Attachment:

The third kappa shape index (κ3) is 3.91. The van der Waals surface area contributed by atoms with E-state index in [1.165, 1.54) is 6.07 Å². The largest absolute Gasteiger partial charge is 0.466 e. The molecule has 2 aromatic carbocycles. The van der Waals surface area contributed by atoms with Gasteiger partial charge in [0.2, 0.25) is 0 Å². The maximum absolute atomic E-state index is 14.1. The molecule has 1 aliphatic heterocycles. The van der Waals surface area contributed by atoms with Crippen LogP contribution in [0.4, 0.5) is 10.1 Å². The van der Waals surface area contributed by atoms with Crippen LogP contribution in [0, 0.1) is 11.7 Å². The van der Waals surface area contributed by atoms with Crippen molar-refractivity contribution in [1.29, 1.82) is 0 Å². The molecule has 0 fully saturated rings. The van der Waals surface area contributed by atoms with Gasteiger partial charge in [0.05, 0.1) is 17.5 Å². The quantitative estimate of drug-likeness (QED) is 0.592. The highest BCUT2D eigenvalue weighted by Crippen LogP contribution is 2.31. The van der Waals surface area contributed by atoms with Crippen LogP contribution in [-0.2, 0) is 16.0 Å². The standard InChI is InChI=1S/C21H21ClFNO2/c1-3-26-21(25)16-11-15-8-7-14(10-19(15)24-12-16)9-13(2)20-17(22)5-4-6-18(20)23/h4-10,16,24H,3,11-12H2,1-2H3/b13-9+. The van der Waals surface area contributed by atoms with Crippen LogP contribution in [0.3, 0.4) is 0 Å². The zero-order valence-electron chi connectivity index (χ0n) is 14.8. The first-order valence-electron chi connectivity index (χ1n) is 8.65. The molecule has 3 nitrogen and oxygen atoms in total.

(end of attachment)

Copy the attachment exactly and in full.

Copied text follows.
The third kappa shape index (κ3) is 3.91. The van der Waals surface area contributed by atoms with E-state index in [1.165, 1.54) is 6.07 Å². The largest absolute Gasteiger partial charge is 0.466 e. The molecule has 2 aromatic carbocycles. The van der Waals surface area contributed by atoms with Gasteiger partial charge in [0.2, 0.25) is 0 Å². The maximum absolute atomic E-state index is 14.1. The molecule has 1 aliphatic heterocycles. The van der Waals surface area contributed by atoms with Crippen LogP contribution in [0.4, 0.5) is 10.1 Å². The van der Waals surface area contributed by atoms with Crippen LogP contribution in [0, 0.1) is 11.7 Å². The van der Waals surface area contributed by atoms with Crippen molar-refractivity contribution in [1.29, 1.82) is 0 Å². The molecule has 0 fully saturated rings. The van der Waals surface area contributed by atoms with Gasteiger partial charge in [0.05, 0.1) is 17.5 Å². The quantitative estimate of drug-likeness (QED) is 0.592. The highest BCUT2D eigenvalue weighted by Crippen LogP contribution is 2.31. The van der Waals surface area contributed by atoms with Crippen LogP contribution in [-0.2, 0) is 16.0 Å². The standard InChI is InChI=1S/C21H21ClFNO2/c1-3-26-21(25)16-11-15-8-7-14(10-19(15)24-12-16)9-13(2)20-17(22)5-4-6-18(20)23/h4-10,16,24H,3,11-12H2,1-2H3/b13-9+. The van der Waals surface area contributed by atoms with Crippen LogP contribution in [0.3, 0.4) is 0 Å². The zero-order valence-electron chi connectivity index (χ0n) is 14.8. The first-order valence-electron chi connectivity index (χ1n) is 8.65. The molecule has 3 nitrogen and oxygen atoms in total.